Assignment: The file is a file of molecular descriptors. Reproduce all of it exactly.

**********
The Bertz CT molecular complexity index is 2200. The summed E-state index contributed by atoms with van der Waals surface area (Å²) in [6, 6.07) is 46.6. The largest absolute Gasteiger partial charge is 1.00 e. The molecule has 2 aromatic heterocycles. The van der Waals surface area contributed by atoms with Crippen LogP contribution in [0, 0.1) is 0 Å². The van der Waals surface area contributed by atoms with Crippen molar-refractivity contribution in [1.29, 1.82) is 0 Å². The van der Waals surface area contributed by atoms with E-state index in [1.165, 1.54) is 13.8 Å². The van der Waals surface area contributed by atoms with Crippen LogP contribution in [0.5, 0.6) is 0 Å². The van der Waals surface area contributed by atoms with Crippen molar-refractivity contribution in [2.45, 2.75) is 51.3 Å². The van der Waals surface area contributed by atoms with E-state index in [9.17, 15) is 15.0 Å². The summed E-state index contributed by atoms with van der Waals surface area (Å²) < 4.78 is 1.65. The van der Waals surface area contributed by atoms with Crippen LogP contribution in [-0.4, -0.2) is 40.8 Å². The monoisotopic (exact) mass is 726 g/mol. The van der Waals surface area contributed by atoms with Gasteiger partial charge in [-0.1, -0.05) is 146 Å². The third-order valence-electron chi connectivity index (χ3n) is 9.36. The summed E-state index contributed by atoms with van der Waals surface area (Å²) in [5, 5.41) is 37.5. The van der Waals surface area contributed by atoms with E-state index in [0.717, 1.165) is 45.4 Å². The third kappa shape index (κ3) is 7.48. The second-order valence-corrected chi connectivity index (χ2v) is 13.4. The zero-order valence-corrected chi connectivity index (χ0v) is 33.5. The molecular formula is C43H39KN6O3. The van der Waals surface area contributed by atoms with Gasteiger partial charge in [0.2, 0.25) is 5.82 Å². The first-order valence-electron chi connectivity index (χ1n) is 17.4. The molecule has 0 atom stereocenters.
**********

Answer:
The Bertz CT molecular complexity index is 2200. The summed E-state index contributed by atoms with van der Waals surface area (Å²) in [6, 6.07) is 46.6. The largest absolute Gasteiger partial charge is 1.00 e. The molecule has 2 aromatic heterocycles. The van der Waals surface area contributed by atoms with Crippen LogP contribution in [0, 0.1) is 0 Å². The van der Waals surface area contributed by atoms with Crippen molar-refractivity contribution in [1.29, 1.82) is 0 Å². The van der Waals surface area contributed by atoms with E-state index in [1.165, 1.54) is 13.8 Å². The van der Waals surface area contributed by atoms with Crippen LogP contribution in [0.5, 0.6) is 0 Å². The van der Waals surface area contributed by atoms with Crippen molar-refractivity contribution in [2.45, 2.75) is 51.3 Å². The van der Waals surface area contributed by atoms with E-state index in [9.17, 15) is 15.0 Å². The summed E-state index contributed by atoms with van der Waals surface area (Å²) < 4.78 is 1.65. The van der Waals surface area contributed by atoms with Crippen LogP contribution in [-0.4, -0.2) is 40.8 Å². The monoisotopic (exact) mass is 726 g/mol. The van der Waals surface area contributed by atoms with Gasteiger partial charge in [-0.1, -0.05) is 146 Å². The third-order valence-electron chi connectivity index (χ3n) is 9.36. The summed E-state index contributed by atoms with van der Waals surface area (Å²) in [5, 5.41) is 37.5. The van der Waals surface area contributed by atoms with E-state index in [0.717, 1.165) is 45.4 Å². The third kappa shape index (κ3) is 7.48. The second-order valence-corrected chi connectivity index (χ2v) is 13.4. The zero-order valence-corrected chi connectivity index (χ0v) is 33.5. The molecular formula is C43H39KN6O3. The van der Waals surface area contributed by atoms with Gasteiger partial charge in [0.2, 0.25) is 5.82 Å². The first-order valence-electron chi connectivity index (χ1n) is 17.4. The molecule has 0 atom stereocenters.